"Metaphor is too complicated a notion for you to grasp, is that it?"

"This one is, sir."

"This is what I get for trying to help you. Slobs like you don't deserve anything! Give me my money back, you schmuck!"

Seymour does. At 21, Seymour still has no idea what that was about. That's why it sticks in his mind.

Schmuck, Age 19, 1959

Mr. Mushnik says they need fresh blood. "And you bore the hell out of me, Krelborn." Seymour bores the hell out of himself, sometimes, and agrees that another person is a good idea. Not that what he thinks makes much difference, really.

There were three applicants; today is a day for interviews. Looking back, Seymour can't remember the other two. This is all Seymour does remember:

He's on his knees, sweeping around some of the larger potted plants on the floor. The bell chimes as the door opens. Seymour is halfway done and really wants to finish up – he says, "With you in a sec!" and continues sweeping. The dustpan is almost full.

Shoes – high-heeled – click towards him. A leopard-skin heel catches his eye. "It's so lovely in here, isn't it?" says a light, female voice.

Seymour looks upward. The vision in front of him is fairytale princess and Hollywood movie-star all in one. Her dress is bright red and shiny, with cloth roses around the front and sleeves. Her milky white shoulders are bare, a green snakeskin purse slung over one. Even the harsh overhead lights don't wash her out, steal the healthy glow of her cheeks or the bright redness of her lips. Her long fingernails match her dress exactly, twinkling like jewels.

She's looking at him in the eyes. No one ever looks him in the eyes.

Seymour squeaks a noise that could be considered 'yes.'

She doesn't shift her gaze and her smile doesn't falter. "I'm Audrey. I'm here for an interview with Mr. Mushnik?"

"Oh, uh, h-hi." He can't move. "He's in the back."

"Thanks! What's your name?"

"S-Seymour. Krelborn."

"Nice to meet you, Seymour." Audrey bends closer to him – Seymour tries to keep focusing on her face – and says, "If all goes well, we'll be seeing a lot more of each other." She straightens, smiling, and Seymour can't help but smile back.

Audrey turns to go to the back room. Seymour feels a sudden urge to say something to keep her here just a moment more.

"Good luck!" he stammers.

She shoots him a bright smile. "Thank you! I always get so nervous."

"Aw, well, you don't look it, not a bit."

"That's so sweet – thanks again, Seymour." Audrey click-click-clicks over to the back. As she lays her hand on the doorknob, she closes her eyes and takes a deep breath. Muscles ripple in her swan-like throat as she swallows. Her expression becomes serene, which only deepens her beauty. She reanimates momentarily. She smiles, her eyes open, and she confidently steps through the door.

Only when she's gone does Seymour test getting to his feet. The world spins. He slinks over to the back room to hear the interview.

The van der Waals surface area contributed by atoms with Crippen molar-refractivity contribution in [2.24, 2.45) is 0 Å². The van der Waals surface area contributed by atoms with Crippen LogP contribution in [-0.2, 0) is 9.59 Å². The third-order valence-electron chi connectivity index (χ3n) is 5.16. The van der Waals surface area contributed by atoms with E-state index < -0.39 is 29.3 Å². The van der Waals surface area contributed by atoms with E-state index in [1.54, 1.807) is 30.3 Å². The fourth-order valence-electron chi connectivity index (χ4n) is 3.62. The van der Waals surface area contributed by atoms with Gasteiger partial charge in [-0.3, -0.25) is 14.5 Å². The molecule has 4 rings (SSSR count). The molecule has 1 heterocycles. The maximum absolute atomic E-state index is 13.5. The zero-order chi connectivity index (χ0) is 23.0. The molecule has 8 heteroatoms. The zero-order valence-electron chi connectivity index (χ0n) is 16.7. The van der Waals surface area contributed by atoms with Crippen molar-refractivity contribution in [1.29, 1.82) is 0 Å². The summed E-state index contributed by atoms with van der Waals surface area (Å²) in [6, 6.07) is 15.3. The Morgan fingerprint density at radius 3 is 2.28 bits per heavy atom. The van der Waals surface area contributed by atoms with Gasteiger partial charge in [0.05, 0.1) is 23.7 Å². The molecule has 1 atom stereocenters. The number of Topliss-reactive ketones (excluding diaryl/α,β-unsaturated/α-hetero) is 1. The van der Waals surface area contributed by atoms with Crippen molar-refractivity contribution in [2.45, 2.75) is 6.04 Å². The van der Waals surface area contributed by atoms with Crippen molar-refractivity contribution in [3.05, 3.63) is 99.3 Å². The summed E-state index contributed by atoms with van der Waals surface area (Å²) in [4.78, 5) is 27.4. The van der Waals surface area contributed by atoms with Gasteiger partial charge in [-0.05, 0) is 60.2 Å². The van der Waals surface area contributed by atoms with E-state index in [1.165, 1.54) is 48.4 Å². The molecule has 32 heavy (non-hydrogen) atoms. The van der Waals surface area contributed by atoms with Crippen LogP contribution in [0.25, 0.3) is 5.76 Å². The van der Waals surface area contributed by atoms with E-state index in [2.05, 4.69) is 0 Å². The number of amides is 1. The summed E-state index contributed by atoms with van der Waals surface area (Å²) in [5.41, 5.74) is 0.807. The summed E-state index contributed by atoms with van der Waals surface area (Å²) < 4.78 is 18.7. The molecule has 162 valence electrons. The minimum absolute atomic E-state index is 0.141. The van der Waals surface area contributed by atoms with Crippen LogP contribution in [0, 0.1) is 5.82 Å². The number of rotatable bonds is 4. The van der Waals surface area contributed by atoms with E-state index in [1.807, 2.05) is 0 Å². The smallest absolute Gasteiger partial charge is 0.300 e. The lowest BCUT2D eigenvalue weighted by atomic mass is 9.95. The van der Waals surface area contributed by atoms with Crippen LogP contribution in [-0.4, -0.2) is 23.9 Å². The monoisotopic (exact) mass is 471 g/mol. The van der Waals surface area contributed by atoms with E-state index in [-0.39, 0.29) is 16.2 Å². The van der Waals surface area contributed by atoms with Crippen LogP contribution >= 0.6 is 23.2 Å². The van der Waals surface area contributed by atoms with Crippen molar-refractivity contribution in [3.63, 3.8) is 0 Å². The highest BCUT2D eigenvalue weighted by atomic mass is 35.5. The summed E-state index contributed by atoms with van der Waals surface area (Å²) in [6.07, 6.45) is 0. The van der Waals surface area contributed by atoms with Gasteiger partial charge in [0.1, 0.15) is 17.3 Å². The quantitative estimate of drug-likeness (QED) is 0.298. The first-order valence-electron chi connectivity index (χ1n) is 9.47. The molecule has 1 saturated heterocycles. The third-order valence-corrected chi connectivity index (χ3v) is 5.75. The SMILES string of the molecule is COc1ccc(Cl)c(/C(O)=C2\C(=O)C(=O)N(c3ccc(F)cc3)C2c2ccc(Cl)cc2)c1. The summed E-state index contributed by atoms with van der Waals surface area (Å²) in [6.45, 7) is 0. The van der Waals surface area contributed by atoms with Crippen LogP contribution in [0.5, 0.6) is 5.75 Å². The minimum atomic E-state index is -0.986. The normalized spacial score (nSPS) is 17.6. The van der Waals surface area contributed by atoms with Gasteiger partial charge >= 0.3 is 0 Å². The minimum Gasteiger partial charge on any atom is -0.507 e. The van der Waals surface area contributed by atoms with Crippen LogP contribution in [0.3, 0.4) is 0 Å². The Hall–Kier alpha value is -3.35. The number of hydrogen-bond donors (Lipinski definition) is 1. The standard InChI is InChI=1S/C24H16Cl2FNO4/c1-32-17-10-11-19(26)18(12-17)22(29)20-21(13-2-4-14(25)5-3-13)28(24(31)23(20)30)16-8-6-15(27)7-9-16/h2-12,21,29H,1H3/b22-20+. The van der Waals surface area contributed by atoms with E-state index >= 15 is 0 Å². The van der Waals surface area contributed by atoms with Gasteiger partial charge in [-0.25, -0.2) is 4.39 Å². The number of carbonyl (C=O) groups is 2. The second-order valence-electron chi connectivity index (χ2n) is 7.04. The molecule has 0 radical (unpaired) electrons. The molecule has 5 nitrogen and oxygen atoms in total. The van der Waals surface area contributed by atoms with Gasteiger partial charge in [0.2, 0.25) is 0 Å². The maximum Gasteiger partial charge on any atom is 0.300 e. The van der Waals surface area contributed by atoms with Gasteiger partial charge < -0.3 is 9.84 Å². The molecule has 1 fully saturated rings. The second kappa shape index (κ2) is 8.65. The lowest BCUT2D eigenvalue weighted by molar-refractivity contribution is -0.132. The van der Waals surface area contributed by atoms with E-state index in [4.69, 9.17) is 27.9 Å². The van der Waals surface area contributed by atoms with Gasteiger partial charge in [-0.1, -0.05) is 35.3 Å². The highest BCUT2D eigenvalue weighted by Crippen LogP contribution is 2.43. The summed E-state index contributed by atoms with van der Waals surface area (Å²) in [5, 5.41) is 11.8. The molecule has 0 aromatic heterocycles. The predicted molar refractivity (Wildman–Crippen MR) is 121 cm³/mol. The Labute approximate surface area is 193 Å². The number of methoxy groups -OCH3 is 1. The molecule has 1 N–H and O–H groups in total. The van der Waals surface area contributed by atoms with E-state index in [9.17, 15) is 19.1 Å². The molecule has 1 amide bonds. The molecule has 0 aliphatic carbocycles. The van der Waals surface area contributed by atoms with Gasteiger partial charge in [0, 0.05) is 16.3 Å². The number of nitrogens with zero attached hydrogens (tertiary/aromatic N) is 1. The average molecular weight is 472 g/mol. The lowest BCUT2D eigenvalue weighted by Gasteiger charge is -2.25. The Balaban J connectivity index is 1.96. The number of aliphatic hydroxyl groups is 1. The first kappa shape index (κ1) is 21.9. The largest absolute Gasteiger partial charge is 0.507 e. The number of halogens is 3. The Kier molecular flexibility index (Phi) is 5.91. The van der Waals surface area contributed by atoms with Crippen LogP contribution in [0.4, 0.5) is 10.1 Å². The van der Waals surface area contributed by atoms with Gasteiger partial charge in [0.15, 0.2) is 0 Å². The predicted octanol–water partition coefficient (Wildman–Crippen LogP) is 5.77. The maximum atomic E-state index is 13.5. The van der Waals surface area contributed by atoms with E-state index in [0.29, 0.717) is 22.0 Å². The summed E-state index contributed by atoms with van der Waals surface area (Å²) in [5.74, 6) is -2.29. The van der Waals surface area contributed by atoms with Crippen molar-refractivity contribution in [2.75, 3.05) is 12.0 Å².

Audrey has a lot of experience in the retail industry. She's worked as a saleswoman at Sally's Shoe World, as a bag-girl at Skid Row Foods, and as a waitress at Wannabes Diner. Her assets are her experience, her hard-working attitude, and her outgoing personality. Her weaknesses are that she used to have a punctuality problem, but she's working on getting that fixed. She sees herself working here in five years.

As she leaves, she shoots Seymour a happy smile. "Finally over! It was really nice meeting you, Seymour."

"You too, Audrey."

After she leaves, Seymour eventually remembers to empty his dustpan and put away his broom. When he goes to the back, Mr. Mushnik is reading over the resumes.

"So, whaddaya think, sir?"

"Tony from Jersey's the only one with floral experience, and he's a no good greasy wop," Mr. Mushnik growls.

Seymour has to play this carefully. Mr. Mushnik won't hire Audrey if he thinks Seymour is interested in her. It will be an intricate dance of manipulation.

"Pretty thing," Mushnik comments casually.

"Hmmm? Oh, I didn't notice."

Mr. Mushnik always knows when he's lying.

"I…didn't. Really!"

"Shut up, Krelborn. Well, we won't be seeing any more of her," Mushnik decides. "As if I need you mooning over her and causing mass destruction and mayhem in my store!"

"Sir, please—" Where the inspiration comes from, he'll never know. "—A pretty face might bring in some more customers! Maybe a woman's touch is just what our little shop needs?"

Mushnik snorts. "We don't want the type that'll be here just to gawk at a salesgirl. Other than you, we're tryin' to keep out the vermin!"

In the end, a week of no customers pushes Mushnik over the edge. Seymour knows Audrey is in when Mr. Mushnik asks him if he could keep his eyes in his skull if she were around all day.

"I can, sir," Seymour says eagerly.

"And no office romance!" Mushnik snaps. "If I ever hear of you two going steady…."

The idea is flabbergasting. "Me and her, sir? Heck, that'll never happen." He gestures to himself, glasses and gangly limbs and pimpled skin.

Mushnik glares at him, as if trying to catch any hint of mockery. Then he laughs. "If there's one thing you know, it's your place, isn't it?"

"Of course, sir."

For all of Seymour's protests to the contrary, it's very hard to keep his eyes in his skull when Audrey is around. A lot of pots get dropped, feet get stepped on, sales pitches get babbled, and even a few plants don't get watered like they should.

Mr. Mushnik is forced to yell at him a lot. "Seymour, this hurts me just as much as it hurts you," he tells him once. Seymour is not entirely convinced it does.

Eventually Seymour can talk to her normally. They become friends.

Audrey changes the dynamic between Seymour and Mr. Mushnik. Audrey's presence makes them pretend to like each other sometimes. Mr. Mushnik even gets Seymour a Christmas present – socks, but Seymour doesn't complain.

At age 21, Seymour reflects that these are the happiest years of his life.